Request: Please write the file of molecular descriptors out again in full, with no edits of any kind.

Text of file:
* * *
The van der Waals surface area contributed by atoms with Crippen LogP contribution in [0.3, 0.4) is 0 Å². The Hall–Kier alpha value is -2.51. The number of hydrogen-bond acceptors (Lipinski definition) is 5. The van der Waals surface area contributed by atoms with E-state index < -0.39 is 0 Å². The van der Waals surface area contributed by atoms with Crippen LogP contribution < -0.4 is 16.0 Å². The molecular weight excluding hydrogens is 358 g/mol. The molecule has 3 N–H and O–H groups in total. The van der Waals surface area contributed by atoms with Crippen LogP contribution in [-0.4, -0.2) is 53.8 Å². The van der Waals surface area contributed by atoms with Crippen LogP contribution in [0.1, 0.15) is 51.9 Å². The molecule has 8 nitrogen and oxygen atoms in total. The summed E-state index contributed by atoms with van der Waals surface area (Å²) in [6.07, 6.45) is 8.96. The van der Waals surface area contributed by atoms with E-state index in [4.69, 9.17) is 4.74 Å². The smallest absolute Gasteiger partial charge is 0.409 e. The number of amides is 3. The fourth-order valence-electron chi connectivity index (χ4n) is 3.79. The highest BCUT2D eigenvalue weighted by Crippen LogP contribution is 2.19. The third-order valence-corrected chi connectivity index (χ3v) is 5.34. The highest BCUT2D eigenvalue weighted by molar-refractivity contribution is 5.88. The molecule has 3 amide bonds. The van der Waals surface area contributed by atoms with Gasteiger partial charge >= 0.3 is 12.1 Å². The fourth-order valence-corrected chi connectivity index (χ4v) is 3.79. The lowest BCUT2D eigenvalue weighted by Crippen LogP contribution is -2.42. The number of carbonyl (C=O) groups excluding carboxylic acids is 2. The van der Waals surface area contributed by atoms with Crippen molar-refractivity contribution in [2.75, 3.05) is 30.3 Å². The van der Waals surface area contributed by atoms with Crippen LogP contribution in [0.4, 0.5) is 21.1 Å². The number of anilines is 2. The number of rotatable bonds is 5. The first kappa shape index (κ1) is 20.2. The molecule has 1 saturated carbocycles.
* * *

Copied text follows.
The van der Waals surface area contributed by atoms with Crippen LogP contribution in [0.3, 0.4) is 0 Å². The Hall–Kier alpha value is -2.51. The number of hydrogen-bond acceptors (Lipinski definition) is 5. The van der Waals surface area contributed by atoms with E-state index < -0.39 is 0 Å². The van der Waals surface area contributed by atoms with Crippen LogP contribution < -0.4 is 16.0 Å². The molecular weight excluding hydrogens is 358 g/mol. The molecule has 3 N–H and O–H groups in total. The van der Waals surface area contributed by atoms with Crippen LogP contribution in [-0.4, -0.2) is 53.8 Å². The van der Waals surface area contributed by atoms with Crippen LogP contribution in [0.1, 0.15) is 51.9 Å². The molecule has 8 nitrogen and oxygen atoms in total. The summed E-state index contributed by atoms with van der Waals surface area (Å²) in [6.07, 6.45) is 8.96. The van der Waals surface area contributed by atoms with E-state index in [4.69, 9.17) is 4.74 Å². The smallest absolute Gasteiger partial charge is 0.409 e. The number of amides is 3. The fourth-order valence-electron chi connectivity index (χ4n) is 3.79. The highest BCUT2D eigenvalue weighted by Crippen LogP contribution is 2.19. The third-order valence-corrected chi connectivity index (χ3v) is 5.34. The highest BCUT2D eigenvalue weighted by molar-refractivity contribution is 5.88. The molecule has 3 amide bonds. The van der Waals surface area contributed by atoms with Gasteiger partial charge >= 0.3 is 12.1 Å². The fourth-order valence-corrected chi connectivity index (χ4v) is 3.79. The lowest BCUT2D eigenvalue weighted by Crippen LogP contribution is -2.42. The number of carbonyl (C=O) groups excluding carboxylic acids is 2. The van der Waals surface area contributed by atoms with Crippen molar-refractivity contribution in [2.75, 3.05) is 30.3 Å². The van der Waals surface area contributed by atoms with Crippen LogP contribution in [0.4, 0.5) is 21.1 Å². The number of anilines is 2. The number of rotatable bonds is 5. The first kappa shape index (κ1) is 20.2. The molecule has 1 saturated carbocycles.